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More Ministik mushrooms

A fresh Fly Agaric (Amanita muscaria) mushroom grows in late summer from the floor of the boreal forest.

Fresh amanita mushroom

Almost exactly two years ago (less one day), I had the opportunity to photograph a tremendous diversity of mushrooms at Ministik (click here to view a gallery of images). Today, I went back to the same spot and, while the diversity was much lower than the previous year, there were some great mushrooms out—and I had a great time photographing a few of them. This is a very fresh, still growing “Fly Agaric” or “Fly Amanita” mushroom (Amanita muscaria). Beautiful to look at—and photograph—but don’t eat it!

me photographing mushroom

me photographing mushroom

For most of the morning, I used my 50mm f/1.4 and flipped the centre column of my tripod upside down to make low-angled, shallow depth-of-field photographs of these mushrooms. I see mushrooms like this often while doing field work, but rarely have the time to take deliberate, careful photos of them. I’ll share a couple more from this morning in the next little while, so please come back again soon. (Here’s a quick photo of my hard at “work” this morning…)

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Composing with Live View for effect and convenience

Amanita mushroom from above

Amanita mushroom at Ministik Lake Sanctuary

Amanita mushroom

In my last post, I didn’t say much about the photographs themselves, as they were more documentary than artistic in nature, but per­haps one thing I’ll men­tion, as some­thing for you to try out if you haven’t already, is that for the first time I used the “Live View” func­tion on my DSLR to get down really low beside these mush­rooms for an inter­est­ing per­spec­tive (e.g. the puff­ball, and the amanita).

Live View (i.e. fram­ing the photo using the LCD on the back of the cam­era) has been com­mon on point-and-shoot cam­eras for a long time, but is just being intro­duced on SLR cam­eras in the past few years. How­ever, I still find myself using the opti­cal viewfinder for every­thing except shoot­ing video—just old fash­ioned I guess (although in my defence, I think the form fac­tor of a DSLR does not lend itself to being held at arms’ length, espe­cially with a longer lens attached). In this case though, by using the Live View, I could basi­cally have the cam­era and lens on the ground, and still com­pose a decent image even though I was also car­ry­ing my daugh­ter in a big back­pack. You can see the difference in two photos above, the one on the left I made looking through the viewfinder while crouching as low as possible, and the one on the right is taken in the same posture, but using the LCD on the back of the camera to compose the image.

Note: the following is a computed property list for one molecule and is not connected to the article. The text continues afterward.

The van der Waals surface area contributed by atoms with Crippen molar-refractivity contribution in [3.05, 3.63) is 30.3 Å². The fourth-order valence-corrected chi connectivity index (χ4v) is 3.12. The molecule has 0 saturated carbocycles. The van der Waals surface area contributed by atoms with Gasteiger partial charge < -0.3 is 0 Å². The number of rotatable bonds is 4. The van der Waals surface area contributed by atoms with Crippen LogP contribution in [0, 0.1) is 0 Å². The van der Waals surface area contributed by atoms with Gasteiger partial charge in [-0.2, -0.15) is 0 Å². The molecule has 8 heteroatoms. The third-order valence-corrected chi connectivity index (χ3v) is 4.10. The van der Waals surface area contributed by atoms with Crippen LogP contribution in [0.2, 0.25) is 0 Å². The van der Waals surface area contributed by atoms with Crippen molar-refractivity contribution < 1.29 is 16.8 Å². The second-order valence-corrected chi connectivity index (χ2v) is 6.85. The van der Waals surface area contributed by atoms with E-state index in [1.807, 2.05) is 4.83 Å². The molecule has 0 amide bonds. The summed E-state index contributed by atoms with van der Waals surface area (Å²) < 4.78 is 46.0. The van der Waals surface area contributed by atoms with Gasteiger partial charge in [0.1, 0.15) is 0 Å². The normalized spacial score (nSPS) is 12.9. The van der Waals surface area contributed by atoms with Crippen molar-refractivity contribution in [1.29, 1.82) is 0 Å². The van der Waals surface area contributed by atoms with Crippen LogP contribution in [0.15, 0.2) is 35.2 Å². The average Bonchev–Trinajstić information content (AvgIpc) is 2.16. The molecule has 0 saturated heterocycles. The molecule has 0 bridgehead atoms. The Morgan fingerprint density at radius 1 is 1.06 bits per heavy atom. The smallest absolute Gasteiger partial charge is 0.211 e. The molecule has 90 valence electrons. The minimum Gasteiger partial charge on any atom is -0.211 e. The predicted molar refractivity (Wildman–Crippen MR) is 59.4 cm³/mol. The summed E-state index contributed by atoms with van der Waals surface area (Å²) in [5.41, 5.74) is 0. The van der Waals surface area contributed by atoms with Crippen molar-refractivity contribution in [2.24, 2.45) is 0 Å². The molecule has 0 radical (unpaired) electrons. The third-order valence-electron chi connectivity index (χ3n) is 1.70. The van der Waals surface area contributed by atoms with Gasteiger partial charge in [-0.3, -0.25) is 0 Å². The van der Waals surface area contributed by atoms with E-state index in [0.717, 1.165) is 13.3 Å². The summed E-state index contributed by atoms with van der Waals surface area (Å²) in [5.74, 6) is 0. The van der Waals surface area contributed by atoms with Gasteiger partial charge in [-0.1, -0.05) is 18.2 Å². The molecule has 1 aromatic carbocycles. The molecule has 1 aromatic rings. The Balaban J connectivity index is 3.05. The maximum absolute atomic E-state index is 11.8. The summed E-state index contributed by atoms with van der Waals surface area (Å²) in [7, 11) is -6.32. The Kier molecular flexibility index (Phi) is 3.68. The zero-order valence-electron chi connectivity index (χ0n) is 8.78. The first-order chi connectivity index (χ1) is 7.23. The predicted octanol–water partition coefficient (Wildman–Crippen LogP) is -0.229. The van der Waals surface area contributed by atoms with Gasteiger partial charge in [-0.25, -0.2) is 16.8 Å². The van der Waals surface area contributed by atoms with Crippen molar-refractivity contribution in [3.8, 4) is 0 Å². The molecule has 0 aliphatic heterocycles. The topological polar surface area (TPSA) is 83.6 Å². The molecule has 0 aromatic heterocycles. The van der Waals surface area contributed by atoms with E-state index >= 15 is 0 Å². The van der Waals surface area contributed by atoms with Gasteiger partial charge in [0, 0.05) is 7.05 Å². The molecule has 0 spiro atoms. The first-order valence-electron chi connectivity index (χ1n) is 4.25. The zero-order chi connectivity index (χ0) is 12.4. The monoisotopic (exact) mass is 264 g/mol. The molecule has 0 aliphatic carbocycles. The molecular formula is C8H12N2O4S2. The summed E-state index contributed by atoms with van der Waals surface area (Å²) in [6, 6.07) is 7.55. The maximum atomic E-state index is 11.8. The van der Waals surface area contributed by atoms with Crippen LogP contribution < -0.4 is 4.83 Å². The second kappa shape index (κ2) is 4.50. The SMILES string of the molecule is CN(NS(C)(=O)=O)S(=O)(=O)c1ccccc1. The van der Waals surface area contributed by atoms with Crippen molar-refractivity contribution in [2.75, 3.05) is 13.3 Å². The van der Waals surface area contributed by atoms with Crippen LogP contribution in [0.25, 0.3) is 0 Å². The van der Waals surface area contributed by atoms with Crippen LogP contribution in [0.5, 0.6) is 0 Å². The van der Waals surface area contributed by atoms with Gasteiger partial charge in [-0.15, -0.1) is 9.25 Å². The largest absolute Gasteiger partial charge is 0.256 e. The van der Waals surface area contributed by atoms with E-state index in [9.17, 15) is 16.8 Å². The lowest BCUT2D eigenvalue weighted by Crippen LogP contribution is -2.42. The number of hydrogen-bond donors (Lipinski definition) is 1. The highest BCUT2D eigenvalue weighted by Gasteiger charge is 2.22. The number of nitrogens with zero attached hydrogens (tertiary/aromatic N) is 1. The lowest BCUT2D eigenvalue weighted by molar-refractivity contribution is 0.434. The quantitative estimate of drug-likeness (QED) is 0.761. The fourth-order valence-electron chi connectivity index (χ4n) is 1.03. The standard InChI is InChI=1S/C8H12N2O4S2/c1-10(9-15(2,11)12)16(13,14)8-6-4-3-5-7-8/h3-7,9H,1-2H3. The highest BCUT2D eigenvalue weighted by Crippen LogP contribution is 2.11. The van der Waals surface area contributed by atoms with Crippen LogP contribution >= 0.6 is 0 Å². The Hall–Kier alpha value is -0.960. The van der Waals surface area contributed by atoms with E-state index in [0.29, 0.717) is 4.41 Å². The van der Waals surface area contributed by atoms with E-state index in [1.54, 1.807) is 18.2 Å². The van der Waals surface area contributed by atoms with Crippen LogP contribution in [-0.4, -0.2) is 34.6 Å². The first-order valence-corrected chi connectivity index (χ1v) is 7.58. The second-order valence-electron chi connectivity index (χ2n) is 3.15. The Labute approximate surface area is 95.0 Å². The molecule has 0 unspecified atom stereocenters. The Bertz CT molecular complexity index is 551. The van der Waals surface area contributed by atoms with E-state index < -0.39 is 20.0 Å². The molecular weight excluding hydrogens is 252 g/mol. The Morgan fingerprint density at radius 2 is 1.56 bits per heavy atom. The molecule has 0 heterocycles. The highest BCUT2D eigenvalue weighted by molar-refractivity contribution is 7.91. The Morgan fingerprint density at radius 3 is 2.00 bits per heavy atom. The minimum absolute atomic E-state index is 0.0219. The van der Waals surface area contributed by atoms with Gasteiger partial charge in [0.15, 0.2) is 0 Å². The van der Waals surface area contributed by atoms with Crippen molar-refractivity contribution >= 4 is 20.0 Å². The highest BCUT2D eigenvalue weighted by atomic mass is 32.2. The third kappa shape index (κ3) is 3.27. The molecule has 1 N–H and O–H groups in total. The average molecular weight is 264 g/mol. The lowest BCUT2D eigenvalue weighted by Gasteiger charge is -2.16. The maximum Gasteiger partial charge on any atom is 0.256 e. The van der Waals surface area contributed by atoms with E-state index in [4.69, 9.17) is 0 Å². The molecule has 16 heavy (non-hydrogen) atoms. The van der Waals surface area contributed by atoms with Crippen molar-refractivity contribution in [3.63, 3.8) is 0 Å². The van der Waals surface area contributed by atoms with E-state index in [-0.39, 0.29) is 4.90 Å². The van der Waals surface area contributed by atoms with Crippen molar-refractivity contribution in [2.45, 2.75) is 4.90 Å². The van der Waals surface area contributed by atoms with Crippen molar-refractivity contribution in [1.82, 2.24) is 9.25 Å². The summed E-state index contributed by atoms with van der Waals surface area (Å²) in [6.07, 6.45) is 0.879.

Using Live View (or whatever your camera’s maker calls it) for this type of otherwise awkward shot is def­i­nitely a trick that I will keep in mind for the future, and rec­om­mend to others for those moments where the unusual angle is tempt­ing, but lay­ing pros­trate just isn’t.

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Mushrooms at Ministik

I took a great walk through Ministik Lake Game Bird Sanctuary yesterday afternoon—always one of my favourite places to photograph (click here to see why). The weather we’ve had this year has been just right for growing mushrooms (warm days, lots of afternoon showers), and there was a fantastic selection of beautiful species on show. I’ll not write too much, just post a bunch of photos to inspire those of you who—like myself—have both photographic and mycological tendencies, to go out and find some fungi.

P.S. My mushroom ID skills are not terrible, but do not take my word that these are what I say they are. Instead, I’d recommend taking the word of Helene M.E. Schalkwijk-Barendsen in her gorgeous book Mushrooms of Northwest North America by local Edmonton publishing company, Lone Pine.

And, on that note, if you think I’ve gotten the ID wrong on any of these or you can be more specific (latin names would be great!) I would really appreciate a note left in the comments.

Oyster mushroom folds

Oyster mushroom folds

Oyster mushroom folds

While sitting at the art sale this past weekend a good friend of mine dropped by and asked me to make her a print of this image. It has been a long time since I’d looked at this photograph, but I’m glad she asked because I’m really enjoying revisiting it. This was one of the largest Oyster mushroom clumps that I’ve ever come across. I was employed doing bird surveys near Calling Lake, AB in the summer of 2004, and it’s one of the best places I’ve been for photographing mushrooms (and black bears). I like how I was able to fill the frame with the folds and gills of this mushroom, emphasizing the organic shapes and colours. And it smelled absolutely terrific.

A folio print of this image is for sale for whatever price you think is fair. Enter amount: $